My hon. Friend the Member for Old Bexley and Sidcup (Derek Conway) used the time honoured phrase, “An Englishman’s home is his castle,” but it is worth noting that an awful lot of other bodies and organisations can enter a person’s home. That is true not only of the emergency services, of course, but of utilities and several local authority departments such as planning and council tax, and even of pest and vermin control officers. It is becoming increasingly difficult to address the direct importance of the concept of who is allowed into a person’s house and in what circumstances such an entry can be made.

The Citizens Advice pamphlet “Putting Bailiffs on the Spot” says:

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I accept that there may be movement on that, and I am delighted by it, but I hope that the assurance given to my hon. Friends that there could be some time link to allow the consultation process and the new regulations to form part of the Bill will achieve an excellent outcome. I commend the Government for moving on that.

I am not one who tends to call for greater regulation, but I believe that it is necessary in this area of enforcement. If the Credit Services Association, citizens advice bureaux and the civil enforcement agencies all agree on this, it is time to take note.

In west Berkshire, our experience with bailiffs is interesting and the magistrates courts bailiffs seem to be a law unto themselves. The citizens advice bureaux can find no means of negotiating or of trying to make them take a wider view than the precise circumstances of the order that they are seeking to enforce, whereas the bailiffs contracted to the council are a completely different animal altogether. They seem to be able to work with organisations such as the money advice service to ensure that a wider view is taken of the debts of a vulnerable individual. I am delighted that the Bill will incorporate a degree of control over all the different types of bailiff in that respect.

There is one other important item. We need in the Bill a list of exempt goods. In another place, it was said that it is too complicated to list those exempt items because this is a constantly changing world and making such a list is too difficult. I am not asking for great detail, but it should be accepted that bailiffs should not seize the means for an individual to continue his employment. For example, the tools of a carpenter or a plumber should not be taken. Also, there should be a wider application so that control of goods may be taken—for example, if a taxi driver has fallen into debt, his taxi clearly should not be seized in respect of those debts, but we might be able to prevent him from selling the taxi until the debts have been settled and an agreement made with an organisation such as the citizens advice bureau.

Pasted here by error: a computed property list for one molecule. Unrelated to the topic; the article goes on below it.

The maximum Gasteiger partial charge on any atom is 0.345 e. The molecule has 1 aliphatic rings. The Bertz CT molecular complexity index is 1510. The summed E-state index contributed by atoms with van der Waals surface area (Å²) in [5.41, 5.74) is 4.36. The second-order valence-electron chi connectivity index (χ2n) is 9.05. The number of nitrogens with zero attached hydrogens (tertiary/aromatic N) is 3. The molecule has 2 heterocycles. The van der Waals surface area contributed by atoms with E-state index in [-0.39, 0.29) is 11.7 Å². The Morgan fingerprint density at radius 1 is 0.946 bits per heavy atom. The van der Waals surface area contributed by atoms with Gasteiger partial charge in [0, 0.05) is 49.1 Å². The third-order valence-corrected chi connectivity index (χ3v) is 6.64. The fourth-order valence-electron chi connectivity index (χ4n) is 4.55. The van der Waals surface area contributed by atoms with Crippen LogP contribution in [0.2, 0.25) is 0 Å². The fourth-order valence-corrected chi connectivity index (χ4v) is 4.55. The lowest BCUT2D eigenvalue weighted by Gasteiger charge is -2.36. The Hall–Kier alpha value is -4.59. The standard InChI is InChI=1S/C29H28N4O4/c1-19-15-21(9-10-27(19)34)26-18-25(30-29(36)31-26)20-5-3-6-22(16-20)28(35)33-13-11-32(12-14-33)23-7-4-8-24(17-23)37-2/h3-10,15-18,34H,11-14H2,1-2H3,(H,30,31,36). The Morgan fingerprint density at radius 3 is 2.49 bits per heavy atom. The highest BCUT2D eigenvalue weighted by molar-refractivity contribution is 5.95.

Those moves must be made hand in glove with a serious attempt to educate people about debt. I am staggered by the financial illiteracy in the world, and I am staggered by the economic illiteracy that sometimes exists in this place, but the Government should have a cross-Government objective in this area. My party attempted on its website, through the introduction of a certain character whose name is probably unparliamentary, to address and educate people. That was a faintly risible but honest and straightforward attempt to inform people of the problems of getting into debt.

The Daily Mail needs congratulating on the debt service that it runs through its website and the many articles that it writes on the subject of debt. The ease of getting a loan is everywhere to be seen and the Sunday papers offer endless opportunities to take out reverse mortgages to resolve debt—get rid of debt in one fell swoop and all people’s problems will go away.

Mr. Newmark: Does my hon. Friend agree that the real problem lies not just in advertisements for loans in respectable newspapers such as the Daily Mail, but in the fly sheets that go through letter boxes on the estates, offering loans but at interest rates in excess of 100 or 200 per cent?

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Mr. Benyon: Some of those organisations are undoubtedly committing real villainy—in some cases, within the law.

In yesterday’s edition of the News of the World, one advertisement had the headline, “Repossessions stopped. Be free of debt. Pay off your mortgage.” It is as if all one’s debts can suddenly go away overnight; of course, they cannot. A real attempt should be made to educate people, not only at school but through adult debt advice services. By the time that people come into our surgeries or use the money advice service provided by citizens advice bureaux, it is too late; it is vital to get to them much earlier.

The savings index has never been so low, and consumer credit has never been so high. For some, credit is simply too readily available. Anyone can go into a store and get a £500 store card on demand, whatever debt they face. Many mobile phone contract arrangements are equally damaging to vulnerable people who are already in debt. The cost of the bailiff and enforcement service to which the Bill refers would be dramatically reduced if we addressed the cultural problem at the heart of our society at its source.